Concluding the season, Irina Kulik’s lecture will introduce two female artists characterized by vanguard language, original style, and unconventional approaches to creativity.
Swedish mystic and artist Hilma af Klint (1862–1944) is one of the pioneering abstract painters in art history, with her first geometric compositions (1906) predating even the first abstractions of Vasily Kandinsky. Influenced by the ideas of Madame Blavatsky and Christian Rosencreutz, in 1908 af Klint was introduced to Rudolf Steiner, further solidifying her interest in spiritualism and anthroposophy. She founded The Five—a purely female art group whose members shared common views and regularly held spiritualistic séances. Af Klint’s oeuvre, however, remained little known for many decades, until her abstract paintings were partially exhibited to the public in the 1980s. In 2018, Moderna Museet Stockholm announced the establishment of the Hilma af Klint Room—a special space within the museum for displaying the artist’s selected works on a permanent basis.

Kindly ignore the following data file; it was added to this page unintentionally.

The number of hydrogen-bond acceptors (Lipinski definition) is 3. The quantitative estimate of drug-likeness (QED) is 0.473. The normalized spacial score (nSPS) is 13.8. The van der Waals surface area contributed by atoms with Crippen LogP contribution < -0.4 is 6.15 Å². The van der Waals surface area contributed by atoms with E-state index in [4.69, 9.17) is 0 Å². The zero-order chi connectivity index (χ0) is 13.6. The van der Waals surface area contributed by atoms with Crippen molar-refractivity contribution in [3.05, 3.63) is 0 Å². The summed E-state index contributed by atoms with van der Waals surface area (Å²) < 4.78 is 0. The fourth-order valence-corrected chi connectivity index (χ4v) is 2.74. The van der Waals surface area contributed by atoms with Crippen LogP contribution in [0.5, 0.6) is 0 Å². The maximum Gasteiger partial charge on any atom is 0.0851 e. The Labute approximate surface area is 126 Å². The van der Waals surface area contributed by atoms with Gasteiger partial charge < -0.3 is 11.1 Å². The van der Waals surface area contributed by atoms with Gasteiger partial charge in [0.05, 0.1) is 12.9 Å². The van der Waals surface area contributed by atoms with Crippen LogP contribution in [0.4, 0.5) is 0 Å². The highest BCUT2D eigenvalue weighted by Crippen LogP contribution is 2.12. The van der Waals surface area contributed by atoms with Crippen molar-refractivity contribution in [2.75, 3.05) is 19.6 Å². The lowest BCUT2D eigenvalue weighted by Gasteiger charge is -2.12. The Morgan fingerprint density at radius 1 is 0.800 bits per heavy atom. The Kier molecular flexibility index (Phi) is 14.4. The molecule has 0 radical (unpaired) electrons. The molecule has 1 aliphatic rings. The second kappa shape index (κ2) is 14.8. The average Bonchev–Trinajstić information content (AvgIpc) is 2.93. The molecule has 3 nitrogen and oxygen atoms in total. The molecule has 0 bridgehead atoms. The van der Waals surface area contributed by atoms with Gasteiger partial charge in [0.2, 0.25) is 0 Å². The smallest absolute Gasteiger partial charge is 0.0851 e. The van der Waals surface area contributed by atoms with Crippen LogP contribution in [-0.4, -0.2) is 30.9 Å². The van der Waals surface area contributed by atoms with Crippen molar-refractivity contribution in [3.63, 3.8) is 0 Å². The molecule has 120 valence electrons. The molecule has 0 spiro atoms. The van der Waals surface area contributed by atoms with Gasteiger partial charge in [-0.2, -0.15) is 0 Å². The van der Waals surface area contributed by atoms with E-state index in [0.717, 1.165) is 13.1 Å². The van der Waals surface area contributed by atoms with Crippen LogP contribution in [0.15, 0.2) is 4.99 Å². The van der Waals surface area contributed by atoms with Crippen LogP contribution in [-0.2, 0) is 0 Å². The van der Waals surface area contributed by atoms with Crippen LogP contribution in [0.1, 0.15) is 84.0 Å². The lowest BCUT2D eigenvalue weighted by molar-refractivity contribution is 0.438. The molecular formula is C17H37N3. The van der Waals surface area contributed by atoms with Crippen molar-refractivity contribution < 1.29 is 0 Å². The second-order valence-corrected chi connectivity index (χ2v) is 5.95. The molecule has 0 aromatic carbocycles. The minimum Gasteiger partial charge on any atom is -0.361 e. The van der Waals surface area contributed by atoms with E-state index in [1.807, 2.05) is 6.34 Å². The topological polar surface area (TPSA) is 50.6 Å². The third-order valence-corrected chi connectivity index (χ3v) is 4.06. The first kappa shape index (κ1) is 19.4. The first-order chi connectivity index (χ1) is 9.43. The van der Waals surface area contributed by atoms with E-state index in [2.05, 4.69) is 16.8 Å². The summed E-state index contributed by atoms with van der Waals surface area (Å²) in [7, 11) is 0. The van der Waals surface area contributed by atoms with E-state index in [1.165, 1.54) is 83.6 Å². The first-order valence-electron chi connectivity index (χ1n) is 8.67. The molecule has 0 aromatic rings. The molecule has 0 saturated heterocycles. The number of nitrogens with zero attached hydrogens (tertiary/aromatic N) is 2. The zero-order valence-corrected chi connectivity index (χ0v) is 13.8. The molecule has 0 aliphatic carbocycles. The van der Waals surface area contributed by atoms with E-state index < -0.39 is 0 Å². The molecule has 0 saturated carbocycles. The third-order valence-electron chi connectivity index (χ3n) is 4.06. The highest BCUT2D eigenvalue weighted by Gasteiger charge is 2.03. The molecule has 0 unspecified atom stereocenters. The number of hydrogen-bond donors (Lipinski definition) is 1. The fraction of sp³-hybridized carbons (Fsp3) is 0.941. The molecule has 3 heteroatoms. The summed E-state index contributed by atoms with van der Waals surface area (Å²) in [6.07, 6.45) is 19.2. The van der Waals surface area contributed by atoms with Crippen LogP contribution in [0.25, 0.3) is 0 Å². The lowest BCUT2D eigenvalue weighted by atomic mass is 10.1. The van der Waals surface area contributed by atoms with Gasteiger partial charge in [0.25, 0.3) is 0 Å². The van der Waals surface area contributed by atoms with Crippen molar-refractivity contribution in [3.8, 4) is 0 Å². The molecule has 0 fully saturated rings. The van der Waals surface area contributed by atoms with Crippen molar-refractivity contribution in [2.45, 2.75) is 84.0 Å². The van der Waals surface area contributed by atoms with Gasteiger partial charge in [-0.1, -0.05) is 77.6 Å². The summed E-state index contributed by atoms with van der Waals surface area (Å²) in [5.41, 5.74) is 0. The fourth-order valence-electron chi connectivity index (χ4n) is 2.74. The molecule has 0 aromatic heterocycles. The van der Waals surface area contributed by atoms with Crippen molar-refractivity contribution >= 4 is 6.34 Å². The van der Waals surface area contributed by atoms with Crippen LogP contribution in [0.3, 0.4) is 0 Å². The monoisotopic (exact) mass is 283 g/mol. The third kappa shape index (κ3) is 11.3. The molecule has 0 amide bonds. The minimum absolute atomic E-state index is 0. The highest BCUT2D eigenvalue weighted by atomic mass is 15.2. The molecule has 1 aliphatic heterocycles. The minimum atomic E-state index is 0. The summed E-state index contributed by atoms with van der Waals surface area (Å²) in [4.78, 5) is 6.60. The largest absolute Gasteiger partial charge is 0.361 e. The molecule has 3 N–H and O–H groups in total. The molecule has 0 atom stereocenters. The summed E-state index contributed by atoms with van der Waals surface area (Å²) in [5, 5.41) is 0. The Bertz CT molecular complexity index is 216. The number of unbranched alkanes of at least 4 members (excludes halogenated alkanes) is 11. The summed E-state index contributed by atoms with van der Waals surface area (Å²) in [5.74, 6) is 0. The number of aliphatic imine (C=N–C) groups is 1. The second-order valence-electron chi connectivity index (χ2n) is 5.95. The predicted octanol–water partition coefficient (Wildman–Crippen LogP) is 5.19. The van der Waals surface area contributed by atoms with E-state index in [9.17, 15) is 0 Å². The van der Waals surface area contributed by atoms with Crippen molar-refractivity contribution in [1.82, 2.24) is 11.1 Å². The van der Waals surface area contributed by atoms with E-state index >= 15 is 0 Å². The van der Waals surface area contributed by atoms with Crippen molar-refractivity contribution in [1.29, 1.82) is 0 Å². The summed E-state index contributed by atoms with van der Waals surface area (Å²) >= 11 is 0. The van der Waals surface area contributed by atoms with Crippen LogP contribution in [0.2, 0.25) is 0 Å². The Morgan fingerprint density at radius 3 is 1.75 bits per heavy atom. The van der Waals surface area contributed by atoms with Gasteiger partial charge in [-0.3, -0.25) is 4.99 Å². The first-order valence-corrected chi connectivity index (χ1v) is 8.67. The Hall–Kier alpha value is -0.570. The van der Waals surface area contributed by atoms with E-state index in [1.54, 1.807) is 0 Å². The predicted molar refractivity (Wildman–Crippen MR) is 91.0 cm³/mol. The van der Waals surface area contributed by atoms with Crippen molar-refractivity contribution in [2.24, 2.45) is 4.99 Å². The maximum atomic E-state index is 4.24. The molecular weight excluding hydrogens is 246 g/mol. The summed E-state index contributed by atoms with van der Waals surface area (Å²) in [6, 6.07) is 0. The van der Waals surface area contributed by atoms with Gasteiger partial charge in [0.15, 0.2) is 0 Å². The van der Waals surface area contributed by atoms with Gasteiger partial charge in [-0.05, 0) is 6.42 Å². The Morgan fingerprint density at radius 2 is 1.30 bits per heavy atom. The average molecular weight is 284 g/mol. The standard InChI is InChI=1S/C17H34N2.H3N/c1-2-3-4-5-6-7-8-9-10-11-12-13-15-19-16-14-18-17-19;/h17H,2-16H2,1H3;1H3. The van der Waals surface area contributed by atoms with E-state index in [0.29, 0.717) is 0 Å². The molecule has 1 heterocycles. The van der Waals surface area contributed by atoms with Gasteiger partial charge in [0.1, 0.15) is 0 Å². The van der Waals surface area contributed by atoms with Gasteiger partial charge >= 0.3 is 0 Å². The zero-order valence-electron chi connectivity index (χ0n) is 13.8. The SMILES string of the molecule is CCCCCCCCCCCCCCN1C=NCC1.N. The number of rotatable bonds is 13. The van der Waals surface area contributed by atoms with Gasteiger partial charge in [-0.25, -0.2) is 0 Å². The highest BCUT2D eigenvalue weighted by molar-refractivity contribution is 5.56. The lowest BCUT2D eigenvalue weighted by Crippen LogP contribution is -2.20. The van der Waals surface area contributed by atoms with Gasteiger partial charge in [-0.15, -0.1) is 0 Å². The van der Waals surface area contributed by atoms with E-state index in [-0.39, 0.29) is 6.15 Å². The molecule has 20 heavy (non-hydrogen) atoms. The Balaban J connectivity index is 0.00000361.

Mariko Mori (b. 1961) is a contemporary Japanese artist, who studied fashion in Tokyo and fine arts in London and New York. She currently lives and works between these three cities. A former fashion model, Mori employs her previous professional experience to create photographs depicting her as futuristic heroines resembling characters from sci-fi movies, cosplay, and anime. She also works with video, sculpture, and installation, using 3D printing techniques a lot. Many of the artist’s projects derive from and bear traces of Japan’s traditional or contemporary culture and folklore, while also addressing the theme of technology and ecology in modern society.